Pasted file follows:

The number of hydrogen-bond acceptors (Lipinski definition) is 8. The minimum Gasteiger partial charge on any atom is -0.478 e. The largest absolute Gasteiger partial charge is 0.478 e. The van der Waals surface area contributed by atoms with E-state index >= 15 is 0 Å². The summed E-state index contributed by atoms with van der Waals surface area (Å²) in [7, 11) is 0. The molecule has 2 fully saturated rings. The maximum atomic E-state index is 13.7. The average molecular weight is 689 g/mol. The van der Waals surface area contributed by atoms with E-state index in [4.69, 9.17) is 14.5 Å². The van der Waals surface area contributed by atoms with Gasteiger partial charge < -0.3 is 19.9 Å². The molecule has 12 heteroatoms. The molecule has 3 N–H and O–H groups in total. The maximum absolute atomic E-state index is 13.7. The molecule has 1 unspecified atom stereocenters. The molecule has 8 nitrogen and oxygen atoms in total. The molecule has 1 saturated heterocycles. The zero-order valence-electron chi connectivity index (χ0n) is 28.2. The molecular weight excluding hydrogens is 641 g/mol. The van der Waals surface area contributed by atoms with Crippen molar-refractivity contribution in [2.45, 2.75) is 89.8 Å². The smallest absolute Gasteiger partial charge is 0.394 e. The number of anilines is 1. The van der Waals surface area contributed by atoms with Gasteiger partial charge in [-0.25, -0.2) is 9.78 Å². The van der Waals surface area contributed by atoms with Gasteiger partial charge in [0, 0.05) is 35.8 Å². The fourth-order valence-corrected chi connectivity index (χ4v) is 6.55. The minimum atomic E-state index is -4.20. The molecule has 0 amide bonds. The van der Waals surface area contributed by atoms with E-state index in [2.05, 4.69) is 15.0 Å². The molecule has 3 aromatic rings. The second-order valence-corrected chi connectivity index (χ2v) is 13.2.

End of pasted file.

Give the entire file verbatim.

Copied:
The number of hydrogen-bond acceptors (Lipinski definition) is 8. The minimum Gasteiger partial charge on any atom is -0.478 e. The largest absolute Gasteiger partial charge is 0.478 e. The van der Waals surface area contributed by atoms with E-state index >= 15 is 0 Å². The summed E-state index contributed by atoms with van der Waals surface area (Å²) in [7, 11) is 0. The molecule has 2 fully saturated rings. The maximum atomic E-state index is 13.7. The average molecular weight is 689 g/mol. The van der Waals surface area contributed by atoms with E-state index in [4.69, 9.17) is 14.5 Å². The van der Waals surface area contributed by atoms with Gasteiger partial charge < -0.3 is 19.9 Å². The molecule has 12 heteroatoms. The molecule has 3 N–H and O–H groups in total. The maximum absolute atomic E-state index is 13.7. The molecule has 1 unspecified atom stereocenters. The molecule has 8 nitrogen and oxygen atoms in total. The molecule has 1 saturated heterocycles. The zero-order valence-electron chi connectivity index (χ0n) is 28.2. The molecular weight excluding hydrogens is 641 g/mol. The van der Waals surface area contributed by atoms with Crippen molar-refractivity contribution in [2.45, 2.75) is 89.8 Å². The smallest absolute Gasteiger partial charge is 0.394 e. The number of anilines is 1. The van der Waals surface area contributed by atoms with Gasteiger partial charge in [-0.25, -0.2) is 9.78 Å². The van der Waals surface area contributed by atoms with Gasteiger partial charge in [0, 0.05) is 35.8 Å². The fourth-order valence-corrected chi connectivity index (χ4v) is 6.55. The minimum atomic E-state index is -4.20. The molecule has 0 amide bonds. The van der Waals surface area contributed by atoms with E-state index in [2.05, 4.69) is 15.0 Å². The molecule has 3 aromatic rings. The second-order valence-corrected chi connectivity index (χ2v) is 13.2.